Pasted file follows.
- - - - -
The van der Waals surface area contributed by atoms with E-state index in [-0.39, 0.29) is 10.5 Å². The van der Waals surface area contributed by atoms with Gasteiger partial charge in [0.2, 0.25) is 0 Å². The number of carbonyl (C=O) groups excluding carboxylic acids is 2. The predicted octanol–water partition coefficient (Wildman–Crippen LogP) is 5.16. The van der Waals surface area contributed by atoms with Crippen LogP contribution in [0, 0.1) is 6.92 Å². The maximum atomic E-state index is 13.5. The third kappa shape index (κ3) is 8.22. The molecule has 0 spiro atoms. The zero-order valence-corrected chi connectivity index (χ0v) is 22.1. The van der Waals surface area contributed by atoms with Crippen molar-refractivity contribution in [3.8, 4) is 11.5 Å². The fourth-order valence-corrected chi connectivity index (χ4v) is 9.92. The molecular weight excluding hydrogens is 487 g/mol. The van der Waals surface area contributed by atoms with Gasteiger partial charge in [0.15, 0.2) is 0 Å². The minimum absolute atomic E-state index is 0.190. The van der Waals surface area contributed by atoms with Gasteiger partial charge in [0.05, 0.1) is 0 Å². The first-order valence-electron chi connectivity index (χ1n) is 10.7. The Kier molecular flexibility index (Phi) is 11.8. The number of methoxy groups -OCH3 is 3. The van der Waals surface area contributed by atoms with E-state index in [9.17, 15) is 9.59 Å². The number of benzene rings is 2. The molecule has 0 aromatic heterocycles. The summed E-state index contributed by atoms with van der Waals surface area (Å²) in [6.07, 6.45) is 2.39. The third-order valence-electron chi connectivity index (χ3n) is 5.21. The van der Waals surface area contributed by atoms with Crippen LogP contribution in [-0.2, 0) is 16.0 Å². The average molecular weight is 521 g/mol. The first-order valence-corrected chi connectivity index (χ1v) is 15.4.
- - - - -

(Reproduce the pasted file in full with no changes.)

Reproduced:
The van der Waals surface area contributed by atoms with E-state index in [-0.39, 0.29) is 10.5 Å². The van der Waals surface area contributed by atoms with Gasteiger partial charge in [0.2, 0.25) is 0 Å². The number of carbonyl (C=O) groups excluding carboxylic acids is 2. The predicted octanol–water partition coefficient (Wildman–Crippen LogP) is 5.16. The van der Waals surface area contributed by atoms with Crippen LogP contribution in [0, 0.1) is 6.92 Å². The maximum atomic E-state index is 13.5. The third kappa shape index (κ3) is 8.22. The molecule has 0 spiro atoms. The zero-order valence-corrected chi connectivity index (χ0v) is 22.1. The van der Waals surface area contributed by atoms with Crippen molar-refractivity contribution in [3.8, 4) is 11.5 Å². The fourth-order valence-corrected chi connectivity index (χ4v) is 9.92. The molecular weight excluding hydrogens is 487 g/mol. The van der Waals surface area contributed by atoms with Gasteiger partial charge in [0.15, 0.2) is 0 Å². The minimum absolute atomic E-state index is 0.190. The van der Waals surface area contributed by atoms with Gasteiger partial charge in [0.05, 0.1) is 0 Å². The first-order valence-electron chi connectivity index (χ1n) is 10.7. The Kier molecular flexibility index (Phi) is 11.8. The number of methoxy groups -OCH3 is 3. The van der Waals surface area contributed by atoms with E-state index in [9.17, 15) is 9.59 Å². The number of benzene rings is 2. The molecule has 0 aromatic heterocycles. The summed E-state index contributed by atoms with van der Waals surface area (Å²) in [6.07, 6.45) is 2.39. The third-order valence-electron chi connectivity index (χ3n) is 5.21. The van der Waals surface area contributed by atoms with Crippen LogP contribution in [-0.2, 0) is 16.0 Å². The average molecular weight is 521 g/mol. The first-order valence-corrected chi connectivity index (χ1v) is 15.4.